Lucknow, April 15: If there was any doubt that the BJP and Mulayam Singh Yadav’s Samajwadi Party have cut a deal on a post-poll alliance, it was all but set at rest by the Prime Minister and another senior BJP leader.
In an interview to a Hindi news channel, Atal Bihari Vajpayee said: “Ideologically, the Samajwadi Party is quite close (to the BJP).”
Given the history of their relationship, it would appear a strange comment to make. As Uttar Pradesh chief minister, Mulayam Singh had ordered police to open fire on kar sevaks headed to Ayodhya in 1989.
Vajpayee, of course, spoke of an ideology that even the Congress would perhaps share. “We’ll stress on nationalism and democracy. Those parties that have the same commitment towards these issues, it would be easier for us to work with them.”
Murli Manohar Joshi, another top BJP leader, also gave a similar hint. “No one is untouchable,” he said.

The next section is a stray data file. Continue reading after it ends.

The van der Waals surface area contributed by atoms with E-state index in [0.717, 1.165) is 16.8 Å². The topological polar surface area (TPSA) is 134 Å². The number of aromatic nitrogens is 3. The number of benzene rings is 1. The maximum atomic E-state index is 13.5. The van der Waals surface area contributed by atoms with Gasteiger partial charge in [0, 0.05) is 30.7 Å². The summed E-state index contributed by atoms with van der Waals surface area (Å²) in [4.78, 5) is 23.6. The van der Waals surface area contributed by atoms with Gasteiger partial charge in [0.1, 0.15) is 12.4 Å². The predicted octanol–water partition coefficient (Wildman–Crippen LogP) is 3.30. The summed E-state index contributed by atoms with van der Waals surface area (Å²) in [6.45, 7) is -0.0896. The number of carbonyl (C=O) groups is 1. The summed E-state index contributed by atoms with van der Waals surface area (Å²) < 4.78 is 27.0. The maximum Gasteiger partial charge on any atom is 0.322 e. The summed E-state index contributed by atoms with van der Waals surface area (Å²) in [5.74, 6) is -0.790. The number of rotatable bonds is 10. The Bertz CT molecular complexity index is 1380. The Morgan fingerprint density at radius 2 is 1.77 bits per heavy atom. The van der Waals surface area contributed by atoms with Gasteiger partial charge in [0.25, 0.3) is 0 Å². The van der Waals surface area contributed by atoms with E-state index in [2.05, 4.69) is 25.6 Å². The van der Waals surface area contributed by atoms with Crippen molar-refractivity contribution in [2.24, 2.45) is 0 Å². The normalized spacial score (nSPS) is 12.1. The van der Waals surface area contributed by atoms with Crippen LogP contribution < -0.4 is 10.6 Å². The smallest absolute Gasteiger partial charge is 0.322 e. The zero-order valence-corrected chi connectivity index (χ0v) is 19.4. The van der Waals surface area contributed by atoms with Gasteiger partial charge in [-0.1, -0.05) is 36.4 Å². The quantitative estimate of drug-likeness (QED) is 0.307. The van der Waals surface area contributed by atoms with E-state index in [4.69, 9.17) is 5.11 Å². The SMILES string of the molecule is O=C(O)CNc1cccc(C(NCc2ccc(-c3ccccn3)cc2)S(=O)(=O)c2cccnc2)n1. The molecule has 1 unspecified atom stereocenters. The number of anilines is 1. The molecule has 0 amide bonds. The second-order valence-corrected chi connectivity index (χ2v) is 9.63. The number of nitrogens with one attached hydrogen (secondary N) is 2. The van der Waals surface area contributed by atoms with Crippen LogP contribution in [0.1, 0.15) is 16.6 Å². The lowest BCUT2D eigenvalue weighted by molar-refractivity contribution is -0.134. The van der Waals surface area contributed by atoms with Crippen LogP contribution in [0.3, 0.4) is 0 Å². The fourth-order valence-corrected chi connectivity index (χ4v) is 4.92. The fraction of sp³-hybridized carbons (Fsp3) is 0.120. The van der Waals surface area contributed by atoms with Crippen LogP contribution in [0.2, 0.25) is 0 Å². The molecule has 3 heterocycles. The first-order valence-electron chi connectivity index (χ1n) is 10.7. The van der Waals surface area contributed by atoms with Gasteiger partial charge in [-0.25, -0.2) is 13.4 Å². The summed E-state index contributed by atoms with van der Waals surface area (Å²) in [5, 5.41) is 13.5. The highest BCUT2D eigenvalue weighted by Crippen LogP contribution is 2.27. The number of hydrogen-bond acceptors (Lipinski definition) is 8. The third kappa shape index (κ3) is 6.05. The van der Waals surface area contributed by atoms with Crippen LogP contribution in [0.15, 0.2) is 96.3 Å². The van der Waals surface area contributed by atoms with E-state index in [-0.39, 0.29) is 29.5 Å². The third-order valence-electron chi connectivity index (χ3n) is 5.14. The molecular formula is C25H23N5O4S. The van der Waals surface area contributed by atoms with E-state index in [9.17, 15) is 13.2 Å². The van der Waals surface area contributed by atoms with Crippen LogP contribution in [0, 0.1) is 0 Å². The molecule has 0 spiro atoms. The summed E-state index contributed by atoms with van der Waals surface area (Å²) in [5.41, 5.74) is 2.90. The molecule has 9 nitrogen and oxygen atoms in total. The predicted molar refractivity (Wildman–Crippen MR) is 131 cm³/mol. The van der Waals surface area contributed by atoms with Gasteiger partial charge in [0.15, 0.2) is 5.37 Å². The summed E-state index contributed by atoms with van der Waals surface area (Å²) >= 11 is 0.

Mulayam Singh’s siding with the BJP in the hour of crisis sparked by the Lucknow killer stampede was an indication of their growing — if clandestine — ties.
The tragedy hung over Vajpayee as he filed his nomination here today seeking another five years “to complete unfulfilled tasks”.
“I am united in grief with them. The government will, of course, pay compensation,” he said about the victims and their families.
“I was myself so upset that I felt like dying,” Vajpayee added as the BJP leader at the centre of the tragedy, Lalji Tandon, sat next to him at a small rally the Prime Minister addressed after filing his nomination at 12.30 pm.
If Tandon’s unexpected presence was evidence of Vajpayee standing by his constituency-minder, this is no guarantee that he would not be dropped as the Prime Minister’s chief poll agent. It is possible that after the rehabilitation, a quiet burial would follow.
The stampede and his retirement from politics returned frequently in Vajpayee’s speech.
“There should be a limit to fighting elections. This time, my friends and our allies did not agree to it (his retirement). I am a party worker and I have to abide by the wishes of the party,” he said.
The claimed reluctance to contest does not, however, mean he likes others to raise the question of his retirement. “When someone asks me why I am contesting polls at this age, I feel hurt.”
Because, he added, “I came to politics with a great mission” to serve the nation.